Although apparently not a regular route for French and Indian fur traders, the Root–Muskego Lake–Fox route was apparently used by at least some hardy and adventuresome travelers because the portage is clearly marked on a variety of maps of northern Illinois drawn around the time of the War of 1812.
The frequent lack of sufficient water in the Fox was not the only problem, of course. Maps from the late 1700s until the 1820s suggest that the Fox Valley was fairly lightly populated by Native People. There were only a few permanent villages along the river during that era, including at what is today called Maramech Hill near Plano and in the Oswego area near the mouth of Waubonsie Creek. Those were considered “permanent” villages, but they undoubtedly moved frequently as the farmland around them played out. It’s also likely villages were established at one time or another at or near the mouth of Blackberry Creek and all the other creeks that empty into the Fox. The farming was generally pretty good in those spots with rich bottomland soils, as was the fishing, which meant good living conditions.
During the winter months, those permanent villages broke up into small family groups, which, in turn, moved to their favored winter hunting grounds so as to spread out the hunting pressure during the lean times of the cold and snowy months.
Along with hunting, the Native People did their trapping at those winter camps. For instance, Chief Waubonsee, whose permanent village was located along the Fox from Oswego north to Batavia depending on the year, reportedly spent his winters with his family along the Illinois River. A lot of other Potowatomi, Ottawa, and Chippewa family groups from northern Illinois spent their winters there, too, and that made it profitable for fur traders to open depots along the river. In particular, the American Fur Company, which took over the trade in the Old Northwest Territory after the Revolutionary War had a series of fur trade posts along the river that were regularly serviced from the company’s western headquarters at Fort Mackinac.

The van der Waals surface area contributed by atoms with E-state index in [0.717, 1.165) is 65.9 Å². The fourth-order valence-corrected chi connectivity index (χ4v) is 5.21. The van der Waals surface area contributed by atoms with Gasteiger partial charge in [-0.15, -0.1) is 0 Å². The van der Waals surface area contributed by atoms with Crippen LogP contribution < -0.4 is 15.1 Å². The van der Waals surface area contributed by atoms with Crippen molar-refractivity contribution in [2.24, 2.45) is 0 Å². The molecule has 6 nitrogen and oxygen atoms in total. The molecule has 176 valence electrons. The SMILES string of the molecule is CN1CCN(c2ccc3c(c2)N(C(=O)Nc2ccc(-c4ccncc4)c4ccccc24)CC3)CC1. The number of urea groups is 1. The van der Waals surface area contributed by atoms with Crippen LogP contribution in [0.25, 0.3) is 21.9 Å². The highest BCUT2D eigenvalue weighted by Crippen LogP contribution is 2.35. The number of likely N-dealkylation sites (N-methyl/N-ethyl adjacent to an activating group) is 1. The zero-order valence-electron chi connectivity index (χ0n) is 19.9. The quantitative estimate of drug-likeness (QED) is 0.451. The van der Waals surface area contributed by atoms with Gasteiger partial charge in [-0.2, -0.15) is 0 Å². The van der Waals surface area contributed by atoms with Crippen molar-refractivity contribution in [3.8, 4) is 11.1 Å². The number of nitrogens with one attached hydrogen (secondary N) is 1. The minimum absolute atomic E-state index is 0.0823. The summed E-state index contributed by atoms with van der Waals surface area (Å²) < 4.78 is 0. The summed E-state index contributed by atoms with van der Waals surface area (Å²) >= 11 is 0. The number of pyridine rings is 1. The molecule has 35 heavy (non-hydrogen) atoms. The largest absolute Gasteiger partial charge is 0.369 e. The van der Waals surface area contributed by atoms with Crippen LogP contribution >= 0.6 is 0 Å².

The fur trade ran on a time-honored schedule that was established by French and, later, British traders starting in the early 18th Century. In the late spring, canoe brigades arrived from Montreal and Quebec to drop off trade goods for the coming season and to pick up the furs that had been accumulating at the posts during the previous winter. As the prime peltries were brought in during the winter and early spring months, they were stretched, dried, and packed into 90 lb. bundles, called pièces, in preparation for shipment. When the brigades arrived, they off-loaded trade goods for the coming season–which had been carefully packed in the same dimension 90 lb. pièces as the furs would be–and reloaded the big freight canoes with the bundles of pelts, which were then transported back to the trading headquarters on the Ottawa River.
By the 1820s, the fur trade brigades had given up using the traditional birch bark freight canoes and were using Mackinaw boats, sturdy double-ended craft that could be either rowed or sailed and could carry about the same amount of cargo without the maintenance problems and fragility inherent in bark canoes. By the 1830s, when settlement began in earnest here in the Fox Valley, the fur trade had almost entirely ended in northern Illinois. The furbearers had been trapped out, the Native People upon whom the companies relied on as major fur pelt suppliers were being forced west of the Mississippi by government removal policies, and northern Illinois was rapidly being turned into farmland by ever-increasing numbers of American settlers.
Even though the Fox River may not been much of a voyageur highway, it was a key part of the Old Northwest’s rich history and heritage during the fur trade era.